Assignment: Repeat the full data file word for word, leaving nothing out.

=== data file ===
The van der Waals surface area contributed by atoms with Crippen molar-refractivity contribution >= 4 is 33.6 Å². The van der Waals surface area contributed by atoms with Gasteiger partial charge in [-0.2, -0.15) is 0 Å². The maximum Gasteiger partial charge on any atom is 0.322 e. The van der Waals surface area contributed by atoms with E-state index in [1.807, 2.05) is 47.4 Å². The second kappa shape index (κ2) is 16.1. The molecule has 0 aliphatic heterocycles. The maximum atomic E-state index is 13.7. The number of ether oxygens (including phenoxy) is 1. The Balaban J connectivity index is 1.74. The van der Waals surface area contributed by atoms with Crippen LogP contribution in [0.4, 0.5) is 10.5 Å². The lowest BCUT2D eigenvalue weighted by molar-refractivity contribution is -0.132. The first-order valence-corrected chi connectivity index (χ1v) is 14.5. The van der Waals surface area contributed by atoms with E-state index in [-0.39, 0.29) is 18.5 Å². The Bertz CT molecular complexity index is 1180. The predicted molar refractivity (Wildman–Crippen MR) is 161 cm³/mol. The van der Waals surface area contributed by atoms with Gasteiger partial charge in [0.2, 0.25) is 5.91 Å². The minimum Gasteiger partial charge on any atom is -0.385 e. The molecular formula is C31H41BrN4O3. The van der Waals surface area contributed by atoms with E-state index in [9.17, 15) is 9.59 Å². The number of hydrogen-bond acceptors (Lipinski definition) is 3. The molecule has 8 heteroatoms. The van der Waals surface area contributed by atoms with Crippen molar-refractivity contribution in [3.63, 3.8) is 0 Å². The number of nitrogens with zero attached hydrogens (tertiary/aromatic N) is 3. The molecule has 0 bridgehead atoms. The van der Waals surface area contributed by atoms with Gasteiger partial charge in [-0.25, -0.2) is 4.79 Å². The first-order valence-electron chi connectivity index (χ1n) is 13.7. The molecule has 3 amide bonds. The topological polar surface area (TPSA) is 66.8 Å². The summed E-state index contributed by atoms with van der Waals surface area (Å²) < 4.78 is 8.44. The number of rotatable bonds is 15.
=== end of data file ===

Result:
The van der Waals surface area contributed by atoms with Crippen molar-refractivity contribution >= 4 is 33.6 Å². The van der Waals surface area contributed by atoms with Gasteiger partial charge in [-0.2, -0.15) is 0 Å². The maximum Gasteiger partial charge on any atom is 0.322 e. The van der Waals surface area contributed by atoms with E-state index in [1.807, 2.05) is 47.4 Å². The second kappa shape index (κ2) is 16.1. The molecule has 0 aliphatic heterocycles. The maximum atomic E-state index is 13.7. The number of ether oxygens (including phenoxy) is 1. The Balaban J connectivity index is 1.74. The van der Waals surface area contributed by atoms with Crippen LogP contribution in [0.4, 0.5) is 10.5 Å². The lowest BCUT2D eigenvalue weighted by molar-refractivity contribution is -0.132. The first-order valence-corrected chi connectivity index (χ1v) is 14.5. The van der Waals surface area contributed by atoms with E-state index in [-0.39, 0.29) is 18.5 Å². The Bertz CT molecular complexity index is 1180. The predicted molar refractivity (Wildman–Crippen MR) is 161 cm³/mol. The van der Waals surface area contributed by atoms with Gasteiger partial charge in [0.2, 0.25) is 5.91 Å². The minimum Gasteiger partial charge on any atom is -0.385 e. The molecular formula is C31H41BrN4O3. The van der Waals surface area contributed by atoms with E-state index in [9.17, 15) is 9.59 Å². The number of hydrogen-bond acceptors (Lipinski definition) is 3. The molecule has 8 heteroatoms. The van der Waals surface area contributed by atoms with Crippen molar-refractivity contribution in [3.63, 3.8) is 0 Å². The number of nitrogens with zero attached hydrogens (tertiary/aromatic N) is 3. The molecule has 0 bridgehead atoms. The van der Waals surface area contributed by atoms with Gasteiger partial charge in [-0.25, -0.2) is 4.79 Å². The first-order valence-electron chi connectivity index (χ1n) is 13.7. The molecule has 3 amide bonds. The topological polar surface area (TPSA) is 66.8 Å². The summed E-state index contributed by atoms with van der Waals surface area (Å²) < 4.78 is 8.44. The number of rotatable bonds is 15.